EU leaders meet with Merkel’s political future hanging in the balance – Forex News PreviewPosted on June 27, 2018 at 3:20 pm GMTMarios Hadjikyriacos, XM Investment Research Desk
Although typically not a major market mover, this week’s EU summit promises to deliver several headlines that could well impact financial markets. Multiple subjects including migration, Brexit, and trade are on the agenda, with the fate of German Chancellor Merkel’s coalition government seemingly hanging in the balance of whether an immigration deal can be reached. Beyond these, any proposals from Italy’s new government will be scrutinized following the recent turmoil.
EU leaders will face a tough balancing act when they meet for a two-day summit in Brussels on Thursday. Issues ranging from migration, to structural EU reforms, to Brexit, to trade frictions with Washington, will all be up for discussion. While all of these are interesting in their own regard, most of the focus could fall on immigration – at least from the market’s perspective. The stakes may be higher on that subject, as Angela Merkel’s job as German Chancellor could be in jeopardy should she return home without a deal to appease the immigration-hardliners in her government.
Migration and Merkel’s fragility
Merkel has been under severe pressure lately from one of the parties in her coalition government, the CSU, to limit “secondary movements” of asylum seekers within the EU. Migrants should not be allowed to take asylum in, say Spain, and then look to relocate to another state, like Germany. While it is already illegal for asylum seekers to do so while their applications are being processed, it is quite difficult to stop such movements in the border-free Schengen zone and Merkel will be looking for commitments from her EU partners to do more on this front.
However, support for such a deal may be scarce. Hungary, for instance, opposes any mandatory distribution of asylum seekers. Meanwhile, Italy seeks a more equitable allocation of refugees between member states. Unless an agreement can be reached, there is a real risk that Merkel’s coalition collapses, leading to another bout of elections in Germany that could throw Europe back into political disarray. The euro will likely be sensitive to such developments, potentially rising in case of a deal that helps Merkel keep her position, or declining on anything suggesting Europe’s biggest economy may head to the polls again.
EU reforms and Italy’s uneasiness
Staying on domestic EU issues, the topic of structural Eurozone reforms will be closely watched as well. Making the euro area more resilient to future shocks has been a key theme in recent years, though the pace of reforms has been excruciatingly slow. While Macron and Merkel appear to have agreed on the need for a Eurozone budget, there are still rifts on the size; France seeks a relatively large budget while Germany a smaller, more symbolic one. Completing the Banking Union and strengthening the European Stability Mechanism will also be high on the agenda.
Then there is Italy. The new Italian Prime Minister, Giuseppe Conte, expressed disagreement with some reforms proposed by France and Germany, such as creating a European Monetary Fund if it forces nations “towards pre-defined restructuring paths”. He also advocated far larger risk sharing, something his German counterparts have persistently rejected. Against the backdrop of the recent market turmoil – with Italy at its epicenter – any proposals by the Italian leader also have the capacity to influence positioning on the euro, particularly any regarding debt restructuring.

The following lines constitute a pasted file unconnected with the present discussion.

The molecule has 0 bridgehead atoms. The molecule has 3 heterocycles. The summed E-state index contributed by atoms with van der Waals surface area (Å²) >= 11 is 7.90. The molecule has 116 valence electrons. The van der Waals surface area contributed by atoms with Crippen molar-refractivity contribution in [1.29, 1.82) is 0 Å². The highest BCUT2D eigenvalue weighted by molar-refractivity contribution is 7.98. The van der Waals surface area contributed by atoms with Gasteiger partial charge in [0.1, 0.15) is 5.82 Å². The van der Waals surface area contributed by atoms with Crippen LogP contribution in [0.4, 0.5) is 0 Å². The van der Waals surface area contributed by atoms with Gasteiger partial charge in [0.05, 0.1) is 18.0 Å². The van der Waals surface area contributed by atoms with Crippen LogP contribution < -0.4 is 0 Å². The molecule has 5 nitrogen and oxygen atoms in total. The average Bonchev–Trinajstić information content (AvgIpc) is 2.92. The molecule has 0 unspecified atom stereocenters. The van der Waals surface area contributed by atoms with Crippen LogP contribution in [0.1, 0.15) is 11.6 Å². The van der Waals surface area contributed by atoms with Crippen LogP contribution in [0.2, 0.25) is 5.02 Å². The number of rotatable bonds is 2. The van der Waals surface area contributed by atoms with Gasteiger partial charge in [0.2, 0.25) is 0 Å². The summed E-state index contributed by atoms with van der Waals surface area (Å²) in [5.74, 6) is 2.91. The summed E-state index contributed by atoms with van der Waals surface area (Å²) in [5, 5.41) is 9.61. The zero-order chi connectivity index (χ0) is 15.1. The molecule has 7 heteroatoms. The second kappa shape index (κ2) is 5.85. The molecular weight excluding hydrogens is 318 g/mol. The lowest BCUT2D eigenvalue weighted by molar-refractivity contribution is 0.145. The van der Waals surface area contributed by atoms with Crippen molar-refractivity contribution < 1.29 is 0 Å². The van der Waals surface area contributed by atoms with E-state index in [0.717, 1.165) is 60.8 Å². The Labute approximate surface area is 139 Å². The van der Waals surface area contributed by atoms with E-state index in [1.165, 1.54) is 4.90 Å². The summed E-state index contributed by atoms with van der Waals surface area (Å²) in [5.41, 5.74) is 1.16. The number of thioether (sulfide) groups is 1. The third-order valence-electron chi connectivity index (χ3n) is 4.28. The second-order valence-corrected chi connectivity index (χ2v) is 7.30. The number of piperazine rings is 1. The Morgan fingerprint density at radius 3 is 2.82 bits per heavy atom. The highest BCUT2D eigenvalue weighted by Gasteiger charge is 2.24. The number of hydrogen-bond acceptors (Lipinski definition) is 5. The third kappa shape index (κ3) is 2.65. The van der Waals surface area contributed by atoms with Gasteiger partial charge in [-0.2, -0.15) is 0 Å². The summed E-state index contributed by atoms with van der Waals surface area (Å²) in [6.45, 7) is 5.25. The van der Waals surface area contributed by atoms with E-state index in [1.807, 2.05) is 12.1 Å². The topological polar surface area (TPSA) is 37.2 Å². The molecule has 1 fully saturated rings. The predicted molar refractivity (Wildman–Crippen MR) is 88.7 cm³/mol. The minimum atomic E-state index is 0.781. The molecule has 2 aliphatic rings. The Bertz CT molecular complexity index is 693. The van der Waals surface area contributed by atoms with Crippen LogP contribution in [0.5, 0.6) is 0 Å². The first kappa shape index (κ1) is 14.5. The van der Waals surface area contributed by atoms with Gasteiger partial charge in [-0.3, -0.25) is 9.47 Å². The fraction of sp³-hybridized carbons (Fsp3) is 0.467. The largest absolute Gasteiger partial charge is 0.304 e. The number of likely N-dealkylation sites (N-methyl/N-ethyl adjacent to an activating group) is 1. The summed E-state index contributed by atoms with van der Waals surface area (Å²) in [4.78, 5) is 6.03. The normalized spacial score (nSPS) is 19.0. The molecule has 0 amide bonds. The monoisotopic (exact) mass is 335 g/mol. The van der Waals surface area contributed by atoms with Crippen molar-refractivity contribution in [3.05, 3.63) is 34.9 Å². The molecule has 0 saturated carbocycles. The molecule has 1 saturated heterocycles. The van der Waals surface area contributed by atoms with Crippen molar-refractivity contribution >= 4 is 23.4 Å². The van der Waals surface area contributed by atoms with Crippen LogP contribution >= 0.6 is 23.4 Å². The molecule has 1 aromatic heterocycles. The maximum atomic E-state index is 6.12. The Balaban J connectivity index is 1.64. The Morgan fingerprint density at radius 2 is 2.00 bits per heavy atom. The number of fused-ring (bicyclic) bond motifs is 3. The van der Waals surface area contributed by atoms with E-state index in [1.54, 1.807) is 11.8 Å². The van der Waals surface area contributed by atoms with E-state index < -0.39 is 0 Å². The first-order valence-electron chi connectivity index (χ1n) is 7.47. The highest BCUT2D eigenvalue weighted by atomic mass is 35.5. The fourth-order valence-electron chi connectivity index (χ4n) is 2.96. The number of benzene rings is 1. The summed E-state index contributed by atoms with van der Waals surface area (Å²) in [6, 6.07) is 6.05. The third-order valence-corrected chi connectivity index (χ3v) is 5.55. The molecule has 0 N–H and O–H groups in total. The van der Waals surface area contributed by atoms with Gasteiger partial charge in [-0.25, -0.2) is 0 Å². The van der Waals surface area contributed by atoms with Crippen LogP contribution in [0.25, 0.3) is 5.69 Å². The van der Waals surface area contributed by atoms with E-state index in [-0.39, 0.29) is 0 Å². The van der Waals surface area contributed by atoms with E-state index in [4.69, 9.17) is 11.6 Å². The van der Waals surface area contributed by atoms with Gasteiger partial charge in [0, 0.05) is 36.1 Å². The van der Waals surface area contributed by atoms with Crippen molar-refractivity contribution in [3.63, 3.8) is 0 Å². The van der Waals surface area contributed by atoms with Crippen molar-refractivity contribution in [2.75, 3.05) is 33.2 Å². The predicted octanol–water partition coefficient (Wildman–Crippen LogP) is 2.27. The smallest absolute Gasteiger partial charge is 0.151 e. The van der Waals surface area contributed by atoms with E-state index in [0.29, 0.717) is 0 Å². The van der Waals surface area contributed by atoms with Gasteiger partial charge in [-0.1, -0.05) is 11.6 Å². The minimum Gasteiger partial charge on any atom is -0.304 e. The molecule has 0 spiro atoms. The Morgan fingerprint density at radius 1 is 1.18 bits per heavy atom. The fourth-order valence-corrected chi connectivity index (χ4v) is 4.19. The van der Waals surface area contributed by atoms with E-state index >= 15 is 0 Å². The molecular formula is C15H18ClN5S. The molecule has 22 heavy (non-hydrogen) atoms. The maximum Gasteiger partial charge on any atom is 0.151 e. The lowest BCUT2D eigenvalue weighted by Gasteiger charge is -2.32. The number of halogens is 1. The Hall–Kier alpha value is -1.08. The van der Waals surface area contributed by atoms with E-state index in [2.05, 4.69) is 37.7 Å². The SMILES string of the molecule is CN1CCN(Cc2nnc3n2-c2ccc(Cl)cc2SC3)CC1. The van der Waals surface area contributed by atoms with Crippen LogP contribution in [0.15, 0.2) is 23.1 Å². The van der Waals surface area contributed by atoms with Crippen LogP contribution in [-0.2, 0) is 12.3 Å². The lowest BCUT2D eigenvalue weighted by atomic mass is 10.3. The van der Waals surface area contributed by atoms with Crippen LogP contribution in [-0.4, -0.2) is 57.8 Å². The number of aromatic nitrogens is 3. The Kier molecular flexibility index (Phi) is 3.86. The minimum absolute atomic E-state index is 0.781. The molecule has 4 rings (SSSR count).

Taking a technical look at euro/dollar, immediate resistance to advances could come near the 1.1625 area, marked by the inside swing low on June 25. Further up, the June 26 high of 1.1720 would come into view, before the attention shifts to 1.1850, the peak of June 14.
On the flipside, a declining pair could encounter support near the 10-month low of 1.1506 posted on May 29. Even lower, declines may stall near 1.1450, the top of 29 June, 2017. If the bears pierce that barrier too, the 1.1370 area would be eyed, defined by the lows of 13 July, 2017.Brexit: No meaningful progress yet
Those looking for an EU summit that highlights progress in the Brexit talks are likely to be left disappointed. The EU and UK published a joint statement a few days ago, which outlined progress on issues such as customs and VAT, but also noted “serious divergences” on Northern Ireland. The two sides have failed to agree on a solution to ensure the Irish border remains open and tariff-free, with the EU rejecting the UK’s proposal as “unworkable” and Theresa May saying that “no British PM would agree” to the EU solution.
A deal must be reached by October for the negotiations to move on, and given that the two sides currently appear nowhere close to one, the most likely outcome appears to be a statement that kicks the proverbial can down the road. Other things equal, a reminder for the markets that progress in these talks remains painfully slow could work against the British pound.
The EU has held a firm, “we will not be bullied” stance amid escalating trade tensions with the US so far. After the US introduced levies on steel and aluminum, the EU responded with counter-tariffs on iconic US products such as Harley Davidson motorbikes and bourbon whiskey. A few days later, the US President threatened to introduce 20% tariffs on cars from the EU, to which European officials replied they will retaliate again if enacted. While it is unlikely this summit will bring any major trade announcements, the overall tone the leaders adopt on the subject (whether confrontational or peace-seeking) could affect broader market sentiment and thus, may hold implications for risk-sensitive assets like European equities.EURUSD
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